Despite that disappointment in Japan, here Sor and Pisey were in Indonesia, back at it. Determined.

Srey Pich, a member of the Cambodian National Youth Team, on the steepest section of the bouldering wall at Phnom Climb, Phnom Penh, Cambodia (Photo: Karel Downsbrough).

Climbing isn’t the first thing that comes to mind when you hear “Cambodia.” The country was once one of the most powerful empires in Southeast Asia and is home to Angkor Wat, the largest religious monument (by geographical area) in the world. After a period of decline, Cambodia was colonized by France in the 19th century. The country regained its independence a century later, in 1953. Two decades later, power struggles lead to civil war and the atrocious genocide under the Khmer Rouge in the 1970s—nearly a quarter of Cambodia’s population was murdered (today’s consensus is about 2 million people lost). Relative stability has returned only in the past three decades following the reestablishment of the Kingdom of Cambodia, in 1993. The periods of colonization, chaos and genocide have left their marks, but Cambodia is changing and developing rapidly.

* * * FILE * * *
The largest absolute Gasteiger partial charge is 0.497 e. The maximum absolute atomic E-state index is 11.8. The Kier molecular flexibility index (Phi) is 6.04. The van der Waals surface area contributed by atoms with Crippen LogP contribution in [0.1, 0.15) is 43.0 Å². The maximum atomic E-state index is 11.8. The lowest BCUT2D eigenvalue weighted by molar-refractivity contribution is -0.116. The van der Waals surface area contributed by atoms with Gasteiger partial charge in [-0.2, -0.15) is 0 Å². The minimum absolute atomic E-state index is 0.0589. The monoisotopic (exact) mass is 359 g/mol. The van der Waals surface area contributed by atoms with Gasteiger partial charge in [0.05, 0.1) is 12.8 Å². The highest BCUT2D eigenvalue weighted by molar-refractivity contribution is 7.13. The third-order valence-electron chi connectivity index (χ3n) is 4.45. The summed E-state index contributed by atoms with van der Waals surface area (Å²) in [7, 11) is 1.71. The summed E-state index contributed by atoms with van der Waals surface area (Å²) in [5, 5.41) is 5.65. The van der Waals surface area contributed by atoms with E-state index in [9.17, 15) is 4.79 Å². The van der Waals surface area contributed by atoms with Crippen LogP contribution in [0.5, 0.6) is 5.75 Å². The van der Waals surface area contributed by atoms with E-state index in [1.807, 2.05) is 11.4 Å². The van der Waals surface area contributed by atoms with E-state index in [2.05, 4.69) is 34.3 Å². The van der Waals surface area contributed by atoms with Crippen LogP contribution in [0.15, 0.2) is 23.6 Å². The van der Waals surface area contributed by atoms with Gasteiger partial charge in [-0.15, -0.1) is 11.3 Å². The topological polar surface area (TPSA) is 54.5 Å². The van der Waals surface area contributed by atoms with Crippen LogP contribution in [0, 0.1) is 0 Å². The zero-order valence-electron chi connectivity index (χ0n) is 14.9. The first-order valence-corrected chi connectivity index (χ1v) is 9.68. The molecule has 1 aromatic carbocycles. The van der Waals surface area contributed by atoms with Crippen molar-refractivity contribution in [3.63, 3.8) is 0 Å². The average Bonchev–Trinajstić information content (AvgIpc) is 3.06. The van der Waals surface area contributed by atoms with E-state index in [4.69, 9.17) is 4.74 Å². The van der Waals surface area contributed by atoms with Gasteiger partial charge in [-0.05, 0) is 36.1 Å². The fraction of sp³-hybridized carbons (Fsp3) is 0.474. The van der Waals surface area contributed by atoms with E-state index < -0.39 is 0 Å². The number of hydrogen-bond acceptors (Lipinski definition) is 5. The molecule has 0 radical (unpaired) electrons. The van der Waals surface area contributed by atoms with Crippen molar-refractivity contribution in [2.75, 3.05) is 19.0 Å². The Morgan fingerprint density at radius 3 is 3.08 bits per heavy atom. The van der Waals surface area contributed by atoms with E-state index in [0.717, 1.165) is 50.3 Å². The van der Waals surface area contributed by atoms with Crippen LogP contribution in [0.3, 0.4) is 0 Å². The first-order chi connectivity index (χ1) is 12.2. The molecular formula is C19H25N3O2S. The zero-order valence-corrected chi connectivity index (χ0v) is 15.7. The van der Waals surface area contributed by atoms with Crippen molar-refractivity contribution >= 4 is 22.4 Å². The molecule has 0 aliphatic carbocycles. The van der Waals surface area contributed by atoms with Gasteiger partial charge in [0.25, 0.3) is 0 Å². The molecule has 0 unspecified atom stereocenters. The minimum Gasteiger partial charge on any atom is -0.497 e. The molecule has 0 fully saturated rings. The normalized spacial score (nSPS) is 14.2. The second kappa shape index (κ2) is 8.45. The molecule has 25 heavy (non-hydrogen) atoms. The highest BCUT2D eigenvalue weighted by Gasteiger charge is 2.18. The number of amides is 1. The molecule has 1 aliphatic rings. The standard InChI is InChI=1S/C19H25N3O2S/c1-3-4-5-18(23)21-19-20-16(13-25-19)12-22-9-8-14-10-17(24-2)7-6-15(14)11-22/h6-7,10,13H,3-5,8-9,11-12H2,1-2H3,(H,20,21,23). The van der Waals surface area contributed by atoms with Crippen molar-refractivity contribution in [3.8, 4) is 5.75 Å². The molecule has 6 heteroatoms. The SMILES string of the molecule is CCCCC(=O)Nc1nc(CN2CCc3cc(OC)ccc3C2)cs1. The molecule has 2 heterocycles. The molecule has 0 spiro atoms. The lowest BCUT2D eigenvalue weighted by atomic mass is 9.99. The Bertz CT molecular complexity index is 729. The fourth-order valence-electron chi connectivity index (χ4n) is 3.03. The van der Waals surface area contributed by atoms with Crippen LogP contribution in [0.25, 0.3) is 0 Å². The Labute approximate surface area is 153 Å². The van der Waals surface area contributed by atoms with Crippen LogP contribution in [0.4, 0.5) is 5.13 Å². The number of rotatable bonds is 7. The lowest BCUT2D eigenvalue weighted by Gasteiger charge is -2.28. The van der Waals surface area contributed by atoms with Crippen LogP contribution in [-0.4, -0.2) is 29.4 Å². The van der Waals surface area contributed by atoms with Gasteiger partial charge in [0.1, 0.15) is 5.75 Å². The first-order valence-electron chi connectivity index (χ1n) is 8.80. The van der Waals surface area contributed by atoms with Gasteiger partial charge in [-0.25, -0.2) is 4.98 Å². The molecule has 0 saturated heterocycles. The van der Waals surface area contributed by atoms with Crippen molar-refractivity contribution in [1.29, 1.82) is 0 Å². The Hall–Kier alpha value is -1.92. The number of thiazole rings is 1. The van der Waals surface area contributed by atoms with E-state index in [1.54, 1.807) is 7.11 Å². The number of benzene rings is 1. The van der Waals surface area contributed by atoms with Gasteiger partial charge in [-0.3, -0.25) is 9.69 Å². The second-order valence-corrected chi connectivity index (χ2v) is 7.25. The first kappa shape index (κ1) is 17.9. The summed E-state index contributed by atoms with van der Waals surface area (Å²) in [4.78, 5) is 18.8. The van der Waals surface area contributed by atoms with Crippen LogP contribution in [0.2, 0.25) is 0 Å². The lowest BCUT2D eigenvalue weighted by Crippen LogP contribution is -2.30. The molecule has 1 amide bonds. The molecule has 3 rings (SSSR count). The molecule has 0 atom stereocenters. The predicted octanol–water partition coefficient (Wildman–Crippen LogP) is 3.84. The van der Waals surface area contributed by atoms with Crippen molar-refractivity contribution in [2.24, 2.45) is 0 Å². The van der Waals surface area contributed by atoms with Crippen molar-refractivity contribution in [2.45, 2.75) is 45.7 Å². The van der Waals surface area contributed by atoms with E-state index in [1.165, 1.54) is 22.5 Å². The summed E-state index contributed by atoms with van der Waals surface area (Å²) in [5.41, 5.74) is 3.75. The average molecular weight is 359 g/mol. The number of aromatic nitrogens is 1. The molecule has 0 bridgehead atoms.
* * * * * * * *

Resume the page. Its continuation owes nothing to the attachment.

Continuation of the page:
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Cambodia is surrounded by countries that play host to more and more climbers on international trips each year: Krabi and Chiang Mai in Thailand, Ha Long Bay in Vietnam, and Thakhek in Laos are all major destinations on the Southeast Asia climbing circuit. Cambodia, however, drew the short straw when Mother Nature was distributing tufa-laden limestone crags around the region. Most of Cambodia’s climbable rock is located deep in the countryside where unexploded land mines—deadly remnants from three decades of war—make it nearly impossible to explore and develop potential climbing areas safely.